Lorne Jackson finds the artist ‘Bob and Roberta Smith’ is a man with a burning message about the frightening times we live in.
On hearing the names Bob and Roberta Smith, it’s unlikely that you will immediate imagine something avant-garde.
There must be a Mr and Mrs B & R in every town and city across the nation, and their everyday life probably isn’t that remarkable.
But not the Bob and Roberta Smith I’m chatting to in Walsall. This Bob and Roberta are no couple; they – or rather it – is one man.
Bob and Roberta Smith, the funky artist. And Bob – as I’m going to call him from now on, to prevent further confusion – has made a name for himself with a series of challenging and witty works.
The artist in residence at The New Art Gallery Walsall since 2009, we meet to discuss his two latest projects for the town.
First, he has installed one of his own pieces, The Bonfire, on the top floor of the gallery.
The spectacular construction was originally shown as part of an exhibition in Amsterdam in 2009, where artists from round the world were invited to respond to the question, “What is normal?”
Bob came up with The Bonfire, which consists of a number of his previous works, along with floorboards and placards painted with fragments of overheard conversations, or punchy phrases.
Bob’s other Walsall project is an exhibition he has curated, entitled The Life of the Mind: Love, Sorrow and Obsession. Both are exciting concepts, though before discussing either of them, one pertinent question must be dealt with first.
What’s with the bonkers name, Bob?
“I suppose it’s just a wacky name,” he chuckles. “It really started because I was doing work with my sister at one stage, who was also an artist.
“But she’s now decided that art is elitist, and she’s retrained as a group psychotherapist, leaving me with the name.”
What inspired Bob to build The Bonfire?
“When I was a kid I watched the documentary series, The World At War. And there was this graphic at the beginning, when the title of the show would burst into flames. The series was about the Second World War, so obviously that was a reference to Kristallnacht, book burning and the 1930s.
“It was a powerful image of something that I find very frightening. Which is culture and creativity being destroyed. I’m terrified of ideas and opportunities going up in flames.”
Britain in the 21st century certainly isn’t under fascist occupation. However, Bob does see a link between coalition cuts to the arts sector and Nazi book burning.
“I think it might be a bit over the top to see the Government’s cuts as a fascist sort of thing. But it is frightening what the Government is doing to culture and education.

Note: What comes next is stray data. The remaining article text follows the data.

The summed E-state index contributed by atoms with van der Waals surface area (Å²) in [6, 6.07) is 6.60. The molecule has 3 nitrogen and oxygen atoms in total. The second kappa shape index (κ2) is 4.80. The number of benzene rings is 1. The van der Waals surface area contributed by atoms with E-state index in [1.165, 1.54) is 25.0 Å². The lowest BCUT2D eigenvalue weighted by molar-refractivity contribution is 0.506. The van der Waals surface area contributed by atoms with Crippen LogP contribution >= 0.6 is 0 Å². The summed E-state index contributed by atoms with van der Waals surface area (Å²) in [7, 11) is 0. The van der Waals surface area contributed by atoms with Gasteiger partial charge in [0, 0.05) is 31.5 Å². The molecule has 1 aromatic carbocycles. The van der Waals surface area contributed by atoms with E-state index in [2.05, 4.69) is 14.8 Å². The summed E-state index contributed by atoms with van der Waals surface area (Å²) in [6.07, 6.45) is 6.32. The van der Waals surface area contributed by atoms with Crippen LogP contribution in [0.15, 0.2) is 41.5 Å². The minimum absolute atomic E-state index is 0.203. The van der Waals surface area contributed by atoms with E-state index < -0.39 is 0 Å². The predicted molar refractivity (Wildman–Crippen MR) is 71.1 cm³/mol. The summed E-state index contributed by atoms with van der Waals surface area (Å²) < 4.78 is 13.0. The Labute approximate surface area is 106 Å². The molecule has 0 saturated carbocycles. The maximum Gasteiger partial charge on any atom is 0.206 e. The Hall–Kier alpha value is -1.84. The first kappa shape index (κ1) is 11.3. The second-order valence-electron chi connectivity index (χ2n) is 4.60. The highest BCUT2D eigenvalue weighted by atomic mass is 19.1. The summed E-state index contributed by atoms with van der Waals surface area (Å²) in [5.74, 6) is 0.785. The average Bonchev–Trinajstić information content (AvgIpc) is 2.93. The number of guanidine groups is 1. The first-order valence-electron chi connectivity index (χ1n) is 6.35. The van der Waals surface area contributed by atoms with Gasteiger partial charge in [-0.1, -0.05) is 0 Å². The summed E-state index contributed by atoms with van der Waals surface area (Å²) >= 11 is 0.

"And although they’re not setting light to things that have already been made, by making such drastic cuts, they are stopping things being made in the first place. I don’t want to overamplify that point, but it does feed into this image I have of creativity going up in flames.”
The Bonfire is certainly a grouchy work. The slogans and phrases scrawled on the boards are contentious, to say the least.
One missive snarls that “Gordon Brown looks like a pig.” Another snipes, “Peter Hain is a sh*t.”
Is the artist courting controversy?
“The Bonfire is a mixture of different things, done over the past few years. The Gordon Brown and Peter Hain signs were specific pieces done when the Iraq War was in full spate.”
The title of the show is a quotation from Barton Fink, an early Coen Brothers movie that blends comedy and horror.
Bob’s direct inspiration for the exhibition had more to do with horror than comedy – the horror at the heart of the sculptor Sir Jacob Epstein’s family life. Bob was struck by a bronze sculpture – owned by the Walsall Gallery – that Epstein made of his 15-year-old daughter.
Esther later committed suicide, after her brother, Theodore Garman, had also taken his own life.
“In this sculpture, she looks pissed off,” says Bob. “She’s got a really angry face, basically. An uncompromising face. Like she is attempting to fend off the artist’s gaze – the gaze of her father.
“Epstein had this incredible ability to model heads, but in this piece Esther is looking at him with suspicion, really. Making me think that she’s sort of resisting, looking for some sort of liberation. So, in the exhibition I’ve chosen predominantly women artists, who question the male dominance of everything.”
The exhibition includes the work of many prominent female artists, including Louise Bourgeois, Helen Chadwick and Tracey Emin.
But the most striking works included are by a man. They are the paintings of Epstein’s son, Theodore, who made them when he was suffering from acute mental illness.
His early works had the vibrant, flowing colours of Van Gogh. But the later pieces, created near the end of his short life, are bleak smudges and smears of brown.
“Getting involved with the Epstein archive, which is held in Walsall, has dramatically influenced my own work,” says Bob. “I’ve even made a sculpture of Theodore. Jacob Epstein obviously loved his daughter, Esther. But he found Theo quite difficult to handle, because of his numerous problems. He was developing what we would now describe as schizophrenia.
“So Jacob never made a sculpture of Theo. That’s why I decided to make one myself. To sort of fill in this gap in Epstein’s work. My finished piece was really mad and gawky, but it does actually look like Theo.It made me realise I want to do more three dimensional sculptural work. Working in Walsall really has been very inspirational.”
* The Life of the Mind: Love, Sorrow and Obsession, curated by Bob and Roberta Smith is at the New Art Gallery Walsall until March 20. The Bonfire will be showing at the gallery until June 5. Tel: 01922 654400 or www.thenewartgallerywalsall.org.uk for details.